My bed is right next to a window that faces the sunrise, which made it much easier to wake up here than in my dorm room. I woke up at 9am (without my alarm!) so I could shower help cook breakfast. We made lots of bacon and scrambled eggs, and in the process we set off the fire alarm, which conveniently woke everyone up in time for standup.
During standup, everybody discussed what they finished yesterday, and their goals for today. It was a good way for us to keep track of our progress. We worked a bit more until burritos arrived for lunch, and we started talking to people on the other teams. I got a chance to get to know some of the other teams’ members, which in my mind was one of the best parts of HLB. After that, we worked some more until dinner, for which we cooked pasta.
After dinner, we had a team meeting where we figured out where everyone was in terms of their progress, and what needed to be done in order to prepare for tomorrow’s demo. We worked on our website’s login feature for a bit until someone brought out a Nintendo 64 emulator, and everyone started playing N64 Smash.
Like yesterday, this morning I woke up around 9am to cook breakfast. Today we made pancakes, and they came out pretty well!
We went through standup again, and quickly got to work. Today was our first demo day, which meant that at 10pm, each team would present what they had in front of everyone else. I spent most of my morning figuring out a bug that was caused by one missing line in my code. After lunch arrived, I realized that another one of my favorite things about HLB was that breaks were actually encouraged. Most hackathons are super tiring; you’re encouraged to eat junk food and pull an all-nighter to finish your project in time for demos on Sunday morning. By contrast, during HLB everyone ate well, slept well, and occasionally exercised. This was great for staying motivated for a whole week.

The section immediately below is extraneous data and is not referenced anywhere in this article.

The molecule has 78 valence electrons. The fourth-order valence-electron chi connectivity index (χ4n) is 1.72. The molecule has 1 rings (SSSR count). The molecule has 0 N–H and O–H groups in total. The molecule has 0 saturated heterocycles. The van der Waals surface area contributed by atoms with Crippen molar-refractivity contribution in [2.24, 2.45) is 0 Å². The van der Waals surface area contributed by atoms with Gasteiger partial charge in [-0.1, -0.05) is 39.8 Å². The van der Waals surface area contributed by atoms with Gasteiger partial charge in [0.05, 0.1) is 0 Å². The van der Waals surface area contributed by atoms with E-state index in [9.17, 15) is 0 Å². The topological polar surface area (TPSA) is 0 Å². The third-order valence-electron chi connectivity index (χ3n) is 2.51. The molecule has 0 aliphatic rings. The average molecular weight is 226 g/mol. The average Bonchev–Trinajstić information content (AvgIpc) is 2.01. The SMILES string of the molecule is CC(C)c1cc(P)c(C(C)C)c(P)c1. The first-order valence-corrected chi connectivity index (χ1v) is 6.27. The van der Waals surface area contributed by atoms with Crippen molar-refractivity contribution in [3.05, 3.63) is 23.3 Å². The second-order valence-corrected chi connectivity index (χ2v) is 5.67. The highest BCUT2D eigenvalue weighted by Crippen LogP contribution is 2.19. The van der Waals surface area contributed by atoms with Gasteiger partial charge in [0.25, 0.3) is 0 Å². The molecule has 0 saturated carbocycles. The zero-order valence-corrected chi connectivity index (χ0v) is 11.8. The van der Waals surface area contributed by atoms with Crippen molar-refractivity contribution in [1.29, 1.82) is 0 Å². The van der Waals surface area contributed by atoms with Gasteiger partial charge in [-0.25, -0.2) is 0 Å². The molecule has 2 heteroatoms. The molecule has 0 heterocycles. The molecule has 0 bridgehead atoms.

Eventually poké bowls arrived for dinner, and we talked some more to the other HLB participants. We had a quick team meeting to prepare for our demo, and kept working until we had something to present. I’m not sure what I was expecting to get out of our first demo night, but I definitely was not disappointed. From a working cardboard piano to a hilarious BAC tracker, everyone seemed to have a great time sharing progress on our projects. Afterwards, we had another Smash tournament, and I eventually called it a night.
I overslept. Our team used today as a bit of a break, since a couple of us had meetings and other commitments back on MIT’s campus. During lunch, we all had a very long discussion about high school! All of us had very different experiences growing up, from international schools, to boarding schools, to public schools (like me). After lunch, Abhi, one of the HLB organizers, gave a quick talk about the state of machine learning research. Our team worked for a bit after Abhi’s talk, but eventually I had to head back to campus for awhile. Over my winter break, I took a weekly four-hour rock climbing class to fulfill one of my PE credits.